Offshore Wind Energy Projects Set to Move Forward

Recently, the push to develop offshore wind energy resources along the Mid-Atlantic coast has gained momentum, and is certain to intensify the debate between the Obama Administration and some environmental organizations over wind energy. Although the wind resources from Maine down the Atlantic coast are among the most productive in the world, the United States lags behind the rest of the world in developing offshore wind resources, with zero offshore wind projects currently in operation in comparison to 53 operating offshore wind projects in Europe.  This is partly due to the fact that it currently takes 7-9 years to get project approval for an offshore wind project as compared with 2-3 years for a fossil-fuel fired plant.

Last month, the Department of the Interior (DOI), along with the Bureau of Ocean Energy Management (BOEM), announced that it was moving forward with plans to streamline the current process in order to take advantage of wind resources through its “Smart from the Start” initiative. Under the plan, DOI conducted extensive data analysis to identify “Wind Energy Areas” where there would be the least amount of conflict in terms of developing offshore wind farms. BOEM’s NEPA assessment found that there would be no significant environmental and socio-economic impacts from issuing wind energy leases in designated Outer Continental Shelf (OCS) areas off the mid-Atlantic Coast. The Bureau also developed a first-of-its-kind lease form that will help streamline the leasing process. On Monday, Dominion Virginia Power, Virginia’s largest electric provider, filed comments with BOEM formally expressing interest in leasing 113,000 acres off the Virginia coast in order to develop wind energy.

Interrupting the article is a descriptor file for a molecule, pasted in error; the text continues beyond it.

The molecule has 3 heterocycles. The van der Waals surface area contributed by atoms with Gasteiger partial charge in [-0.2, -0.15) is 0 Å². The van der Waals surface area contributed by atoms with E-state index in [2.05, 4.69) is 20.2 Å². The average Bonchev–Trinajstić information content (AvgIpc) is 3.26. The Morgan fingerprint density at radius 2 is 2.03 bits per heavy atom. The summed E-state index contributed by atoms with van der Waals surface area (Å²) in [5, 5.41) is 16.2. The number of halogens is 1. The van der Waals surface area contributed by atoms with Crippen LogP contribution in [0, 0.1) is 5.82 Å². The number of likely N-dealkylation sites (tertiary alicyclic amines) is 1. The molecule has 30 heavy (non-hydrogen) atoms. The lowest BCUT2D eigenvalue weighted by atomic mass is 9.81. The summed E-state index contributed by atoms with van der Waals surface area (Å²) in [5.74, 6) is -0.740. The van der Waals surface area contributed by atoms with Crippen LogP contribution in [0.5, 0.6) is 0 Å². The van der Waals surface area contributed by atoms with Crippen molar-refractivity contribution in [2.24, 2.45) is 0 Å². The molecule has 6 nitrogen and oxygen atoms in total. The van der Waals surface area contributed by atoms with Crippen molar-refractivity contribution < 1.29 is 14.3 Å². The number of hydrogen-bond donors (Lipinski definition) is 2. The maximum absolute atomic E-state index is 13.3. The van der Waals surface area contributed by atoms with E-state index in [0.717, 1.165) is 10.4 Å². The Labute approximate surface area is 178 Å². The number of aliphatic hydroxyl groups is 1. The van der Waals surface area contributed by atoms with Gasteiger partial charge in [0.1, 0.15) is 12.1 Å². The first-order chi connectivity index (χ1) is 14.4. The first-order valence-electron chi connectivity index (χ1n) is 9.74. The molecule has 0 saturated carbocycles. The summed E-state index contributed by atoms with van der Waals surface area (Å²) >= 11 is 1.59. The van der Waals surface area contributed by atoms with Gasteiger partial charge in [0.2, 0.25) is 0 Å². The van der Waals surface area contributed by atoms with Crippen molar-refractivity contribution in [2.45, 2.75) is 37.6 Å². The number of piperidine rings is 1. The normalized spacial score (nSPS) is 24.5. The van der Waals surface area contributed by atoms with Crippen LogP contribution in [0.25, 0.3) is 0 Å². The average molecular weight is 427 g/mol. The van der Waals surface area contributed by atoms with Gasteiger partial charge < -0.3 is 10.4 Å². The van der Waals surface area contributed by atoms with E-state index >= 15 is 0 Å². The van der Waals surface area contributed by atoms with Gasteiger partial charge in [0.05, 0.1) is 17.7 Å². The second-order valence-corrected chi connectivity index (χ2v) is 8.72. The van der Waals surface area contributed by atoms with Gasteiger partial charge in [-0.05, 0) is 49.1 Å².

While some environmental organizations support the development of offshore wind projects, other groups are concerned about the impacts the wind turbines will likely have on migratory birds, as well as marine mammals and fish. In December, a D.C. public interest law firm specializing in environmental and wildlife law, Meyer Glitzenstein & Crystal, filed a rulemaking petition to the Fish & Wildlife Service on behalf of the American Bird Conservancy (ABC) alleging that wind energy projects are likely to violate the Migratory Bird Treaty Act of 1918, and requesting that the FWS promulgate regulations under the Act. ABC estimates that by 2030, there will be more than 100,000 wind turbines in the U.S., which are expected to kill at least one million birds a year. As the debate over the relative merits and harms of offshore wind continues, it is clear that the Administration has taken an aggressive position in facilitating action on wind energy projects.

Written by Ingrid Seggerman, GIELR staff